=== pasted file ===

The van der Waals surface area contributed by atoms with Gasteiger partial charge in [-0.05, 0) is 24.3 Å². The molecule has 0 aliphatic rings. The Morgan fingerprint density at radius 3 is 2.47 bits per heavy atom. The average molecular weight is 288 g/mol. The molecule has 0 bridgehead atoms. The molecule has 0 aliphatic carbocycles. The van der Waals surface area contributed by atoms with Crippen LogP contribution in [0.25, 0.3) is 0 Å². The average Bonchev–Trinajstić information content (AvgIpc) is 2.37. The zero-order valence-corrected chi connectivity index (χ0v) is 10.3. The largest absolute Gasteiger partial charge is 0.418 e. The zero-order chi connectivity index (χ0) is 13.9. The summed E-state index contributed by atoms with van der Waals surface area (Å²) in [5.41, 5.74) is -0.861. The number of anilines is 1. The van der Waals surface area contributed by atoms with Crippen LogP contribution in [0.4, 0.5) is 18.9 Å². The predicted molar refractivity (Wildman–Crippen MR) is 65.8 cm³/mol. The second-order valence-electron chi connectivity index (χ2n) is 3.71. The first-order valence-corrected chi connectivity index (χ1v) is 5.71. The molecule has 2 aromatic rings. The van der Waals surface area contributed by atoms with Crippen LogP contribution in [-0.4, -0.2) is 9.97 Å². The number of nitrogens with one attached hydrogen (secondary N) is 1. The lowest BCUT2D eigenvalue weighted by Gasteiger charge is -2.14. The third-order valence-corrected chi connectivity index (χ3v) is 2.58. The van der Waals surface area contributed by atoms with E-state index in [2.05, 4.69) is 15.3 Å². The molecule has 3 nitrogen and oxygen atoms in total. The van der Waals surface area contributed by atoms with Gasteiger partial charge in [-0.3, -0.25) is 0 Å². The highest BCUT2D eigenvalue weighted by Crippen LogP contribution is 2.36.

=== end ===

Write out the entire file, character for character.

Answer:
The van der Waals surface area contributed by atoms with Gasteiger partial charge in [-0.05, 0) is 24.3 Å². The molecule has 0 aliphatic rings. The Morgan fingerprint density at radius 3 is 2.47 bits per heavy atom. The average molecular weight is 288 g/mol. The molecule has 0 bridgehead atoms. The molecule has 0 aliphatic carbocycles. The van der Waals surface area contributed by atoms with Crippen LogP contribution in [0.25, 0.3) is 0 Å². The average Bonchev–Trinajstić information content (AvgIpc) is 2.37. The zero-order valence-corrected chi connectivity index (χ0v) is 10.3. The largest absolute Gasteiger partial charge is 0.418 e. The zero-order chi connectivity index (χ0) is 13.9. The summed E-state index contributed by atoms with van der Waals surface area (Å²) in [5.41, 5.74) is -0.861. The number of anilines is 1. The van der Waals surface area contributed by atoms with Crippen LogP contribution in [0.4, 0.5) is 18.9 Å². The predicted molar refractivity (Wildman–Crippen MR) is 65.8 cm³/mol. The second-order valence-electron chi connectivity index (χ2n) is 3.71. The first-order valence-corrected chi connectivity index (χ1v) is 5.71. The molecule has 2 aromatic rings. The van der Waals surface area contributed by atoms with Crippen LogP contribution in [-0.4, -0.2) is 9.97 Å². The number of nitrogens with one attached hydrogen (secondary N) is 1. The lowest BCUT2D eigenvalue weighted by Gasteiger charge is -2.14. The third-order valence-corrected chi connectivity index (χ3v) is 2.58. The van der Waals surface area contributed by atoms with E-state index in [2.05, 4.69) is 15.3 Å². The molecule has 3 nitrogen and oxygen atoms in total. The van der Waals surface area contributed by atoms with Gasteiger partial charge in [-0.3, -0.25) is 0 Å². The highest BCUT2D eigenvalue weighted by Crippen LogP contribution is 2.36.